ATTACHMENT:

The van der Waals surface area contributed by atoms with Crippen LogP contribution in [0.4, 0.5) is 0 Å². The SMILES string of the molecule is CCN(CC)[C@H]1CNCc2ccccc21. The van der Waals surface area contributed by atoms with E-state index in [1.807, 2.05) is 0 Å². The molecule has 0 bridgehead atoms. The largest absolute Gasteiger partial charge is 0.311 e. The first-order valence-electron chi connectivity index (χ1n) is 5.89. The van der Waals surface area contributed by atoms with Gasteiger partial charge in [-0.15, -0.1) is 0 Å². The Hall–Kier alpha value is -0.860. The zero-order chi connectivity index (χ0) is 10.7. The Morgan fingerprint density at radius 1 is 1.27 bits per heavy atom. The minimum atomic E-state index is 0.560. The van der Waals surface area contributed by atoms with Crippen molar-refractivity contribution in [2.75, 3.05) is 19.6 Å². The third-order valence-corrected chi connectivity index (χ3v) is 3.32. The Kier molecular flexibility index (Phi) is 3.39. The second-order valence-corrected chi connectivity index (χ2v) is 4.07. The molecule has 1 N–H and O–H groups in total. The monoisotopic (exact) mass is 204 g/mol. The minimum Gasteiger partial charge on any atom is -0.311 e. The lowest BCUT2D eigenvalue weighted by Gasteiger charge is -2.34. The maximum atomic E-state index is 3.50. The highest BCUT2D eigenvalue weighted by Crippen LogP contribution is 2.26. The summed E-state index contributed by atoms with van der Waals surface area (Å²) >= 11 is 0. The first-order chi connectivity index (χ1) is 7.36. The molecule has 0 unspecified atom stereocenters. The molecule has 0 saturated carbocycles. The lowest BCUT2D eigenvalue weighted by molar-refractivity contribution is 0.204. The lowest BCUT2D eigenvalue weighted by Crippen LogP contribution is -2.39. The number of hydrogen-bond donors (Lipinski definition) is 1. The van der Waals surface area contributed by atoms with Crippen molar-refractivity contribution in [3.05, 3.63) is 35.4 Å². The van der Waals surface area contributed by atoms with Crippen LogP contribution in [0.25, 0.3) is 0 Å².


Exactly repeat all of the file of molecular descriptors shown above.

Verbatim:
The van der Waals surface area contributed by atoms with Crippen LogP contribution in [0.4, 0.5) is 0 Å². The SMILES string of the molecule is CCN(CC)[C@H]1CNCc2ccccc21. The van der Waals surface area contributed by atoms with E-state index in [1.807, 2.05) is 0 Å². The molecule has 0 bridgehead atoms. The largest absolute Gasteiger partial charge is 0.311 e. The first-order valence-electron chi connectivity index (χ1n) is 5.89. The van der Waals surface area contributed by atoms with Gasteiger partial charge in [-0.15, -0.1) is 0 Å². The Hall–Kier alpha value is -0.860. The zero-order chi connectivity index (χ0) is 10.7. The Morgan fingerprint density at radius 1 is 1.27 bits per heavy atom. The minimum atomic E-state index is 0.560. The van der Waals surface area contributed by atoms with Crippen molar-refractivity contribution in [2.75, 3.05) is 19.6 Å². The third-order valence-corrected chi connectivity index (χ3v) is 3.32. The Kier molecular flexibility index (Phi) is 3.39. The second-order valence-corrected chi connectivity index (χ2v) is 4.07. The molecule has 1 N–H and O–H groups in total. The monoisotopic (exact) mass is 204 g/mol. The minimum Gasteiger partial charge on any atom is -0.311 e. The lowest BCUT2D eigenvalue weighted by Gasteiger charge is -2.34. The maximum atomic E-state index is 3.50. The highest BCUT2D eigenvalue weighted by Crippen LogP contribution is 2.26. The summed E-state index contributed by atoms with van der Waals surface area (Å²) >= 11 is 0. The first-order chi connectivity index (χ1) is 7.36. The molecule has 0 unspecified atom stereocenters. The molecule has 0 saturated carbocycles. The lowest BCUT2D eigenvalue weighted by molar-refractivity contribution is 0.204. The lowest BCUT2D eigenvalue weighted by Crippen LogP contribution is -2.39. The number of hydrogen-bond donors (Lipinski definition) is 1. The van der Waals surface area contributed by atoms with Crippen molar-refractivity contribution in [3.05, 3.63) is 35.4 Å². The van der Waals surface area contributed by atoms with Crippen LogP contribution in [0.25, 0.3) is 0 Å².